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Negotiating with the Garden

Making Pottery with Bees

The project addresses the ongoing discussion in HCI and design community: temporality in more-than-human design. The project introduces a concrete example using tangible technologies in which humans and nonhumans interact to share time, space, and material.

What kind of technology helps us notice more-than-human temporalities?

In the name of productivity, we have been rapidly exploiting nature as a resource to advance our technology. This accelerated attitude has separated us from nature. We have forgotten to attend to the time that nonhuman beings experience: germination, growth, reproduction, death, and decay. It’s time to tune into the multiplicity of more-than-human temporalities and reconnect with nature.

Although technology is often regarded as the opposite of nature, the boundary between the two is becoming blurry. Rather than going anti-technology, can we instead think of technology that helps us become more sensitive to such temporalities?

We conducted a number of research activities focusing on the designer’s garden in Utrecht, the Netherlands. The most recent featured the red mason bees (Osmia bicornis). Inspired by the designer’s experience of gardening among flying bees while trying not to disturb them, technology that facilitates the spatiotemporal negotiation between humans and the bees were developed: a connection between a beehive and a pottery wheel.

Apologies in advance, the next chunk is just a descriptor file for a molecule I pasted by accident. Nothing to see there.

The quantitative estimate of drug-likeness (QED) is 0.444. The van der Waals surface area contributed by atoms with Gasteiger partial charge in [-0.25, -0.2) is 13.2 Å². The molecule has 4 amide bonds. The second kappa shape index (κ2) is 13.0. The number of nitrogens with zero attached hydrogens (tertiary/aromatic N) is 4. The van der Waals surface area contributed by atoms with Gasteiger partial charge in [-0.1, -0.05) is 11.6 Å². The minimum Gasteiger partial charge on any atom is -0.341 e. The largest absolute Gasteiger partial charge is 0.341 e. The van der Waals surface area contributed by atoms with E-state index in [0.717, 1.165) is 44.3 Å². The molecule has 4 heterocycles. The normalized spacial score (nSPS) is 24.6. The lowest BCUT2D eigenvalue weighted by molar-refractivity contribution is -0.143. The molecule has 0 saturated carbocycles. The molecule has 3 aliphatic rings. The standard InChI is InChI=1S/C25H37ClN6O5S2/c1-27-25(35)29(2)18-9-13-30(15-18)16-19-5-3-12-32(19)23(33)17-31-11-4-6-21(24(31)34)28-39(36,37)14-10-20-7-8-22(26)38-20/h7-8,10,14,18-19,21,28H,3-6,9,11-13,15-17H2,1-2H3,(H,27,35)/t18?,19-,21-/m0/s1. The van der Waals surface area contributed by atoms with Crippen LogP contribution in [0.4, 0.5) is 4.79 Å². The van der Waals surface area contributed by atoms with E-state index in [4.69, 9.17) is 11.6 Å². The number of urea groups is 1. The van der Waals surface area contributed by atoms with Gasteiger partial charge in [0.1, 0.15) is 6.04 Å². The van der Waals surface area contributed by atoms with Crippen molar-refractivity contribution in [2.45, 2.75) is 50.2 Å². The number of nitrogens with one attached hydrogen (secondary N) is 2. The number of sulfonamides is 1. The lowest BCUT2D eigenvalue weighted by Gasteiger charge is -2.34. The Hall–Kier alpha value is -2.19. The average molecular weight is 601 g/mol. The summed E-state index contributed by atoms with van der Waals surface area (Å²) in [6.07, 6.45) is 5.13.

The red mason bees need clay-rich mud to build their nests. This same clay can be used to make pottery on the pottery wheel. The beehive detects the presence of the bees and send signals to regulate the rotation of the wheel. When the bees are active, the wheel will not rotate and it serves as their mud source. Humans then need to choose a time to work on their pottery.

This project proposes the sharing of time, space, and material as a means to decentre humans, and it welcomes nonhumans’ takeover. This shift from human-centred to a more-than-human mindset is crucial for today’s design practices as, for example, we are facing a climate crisis as a consequence of human-centric technological development.

Involving nonhumans in the use of technology forces designers to think beyond the human perspective and become attentive to the biology of the species. This influences the iterative process on prototyping and designing of the location (the garden in this case) where the technology is used.

“It is no longer only me who designs the garden since I am trying to think from the bee perspective.”
Yuta Ikeya


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